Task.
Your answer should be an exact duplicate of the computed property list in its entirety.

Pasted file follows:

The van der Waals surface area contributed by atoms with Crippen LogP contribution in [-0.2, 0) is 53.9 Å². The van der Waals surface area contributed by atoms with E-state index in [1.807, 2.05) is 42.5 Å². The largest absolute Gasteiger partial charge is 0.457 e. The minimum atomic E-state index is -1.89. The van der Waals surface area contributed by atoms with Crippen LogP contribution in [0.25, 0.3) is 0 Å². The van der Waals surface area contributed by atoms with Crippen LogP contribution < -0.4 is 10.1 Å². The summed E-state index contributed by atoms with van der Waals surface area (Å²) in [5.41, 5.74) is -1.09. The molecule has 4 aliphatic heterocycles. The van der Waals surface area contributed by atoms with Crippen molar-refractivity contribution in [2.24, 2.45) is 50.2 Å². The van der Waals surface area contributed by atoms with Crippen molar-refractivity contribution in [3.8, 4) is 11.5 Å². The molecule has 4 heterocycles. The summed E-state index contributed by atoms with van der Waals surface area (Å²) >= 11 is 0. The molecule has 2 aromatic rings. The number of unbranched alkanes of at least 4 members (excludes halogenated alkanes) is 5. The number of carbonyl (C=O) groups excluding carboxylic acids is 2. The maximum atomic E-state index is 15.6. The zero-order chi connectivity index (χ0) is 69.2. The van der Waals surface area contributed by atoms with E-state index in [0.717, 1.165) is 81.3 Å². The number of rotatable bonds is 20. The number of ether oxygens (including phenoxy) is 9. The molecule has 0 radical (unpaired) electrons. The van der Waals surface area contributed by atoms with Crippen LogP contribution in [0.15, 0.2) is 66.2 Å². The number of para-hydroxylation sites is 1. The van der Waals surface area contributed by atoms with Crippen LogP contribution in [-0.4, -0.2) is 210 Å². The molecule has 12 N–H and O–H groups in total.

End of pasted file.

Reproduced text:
The van der Waals surface area contributed by atoms with Crippen LogP contribution in [-0.2, 0) is 53.9 Å². The van der Waals surface area contributed by atoms with E-state index in [1.807, 2.05) is 42.5 Å². The largest absolute Gasteiger partial charge is 0.457 e. The minimum atomic E-state index is -1.89. The van der Waals surface area contributed by atoms with Crippen LogP contribution in [0.25, 0.3) is 0 Å². The van der Waals surface area contributed by atoms with Crippen LogP contribution < -0.4 is 10.1 Å². The summed E-state index contributed by atoms with van der Waals surface area (Å²) in [5.41, 5.74) is -1.09. The molecule has 4 aliphatic heterocycles. The van der Waals surface area contributed by atoms with Crippen molar-refractivity contribution in [2.24, 2.45) is 50.2 Å². The van der Waals surface area contributed by atoms with Crippen molar-refractivity contribution in [3.8, 4) is 11.5 Å². The molecule has 4 heterocycles. The summed E-state index contributed by atoms with van der Waals surface area (Å²) >= 11 is 0. The molecule has 2 aromatic rings. The number of unbranched alkanes of at least 4 members (excludes halogenated alkanes) is 5. The number of carbonyl (C=O) groups excluding carboxylic acids is 2. The maximum atomic E-state index is 15.6. The zero-order chi connectivity index (χ0) is 69.2. The van der Waals surface area contributed by atoms with E-state index in [0.717, 1.165) is 81.3 Å². The number of rotatable bonds is 20. The number of ether oxygens (including phenoxy) is 9. The molecule has 0 radical (unpaired) electrons. The van der Waals surface area contributed by atoms with Crippen LogP contribution in [0.15, 0.2) is 66.2 Å². The number of para-hydroxylation sites is 1. The van der Waals surface area contributed by atoms with Crippen LogP contribution in [-0.4, -0.2) is 210 Å². The molecule has 12 N–H and O–H groups in total.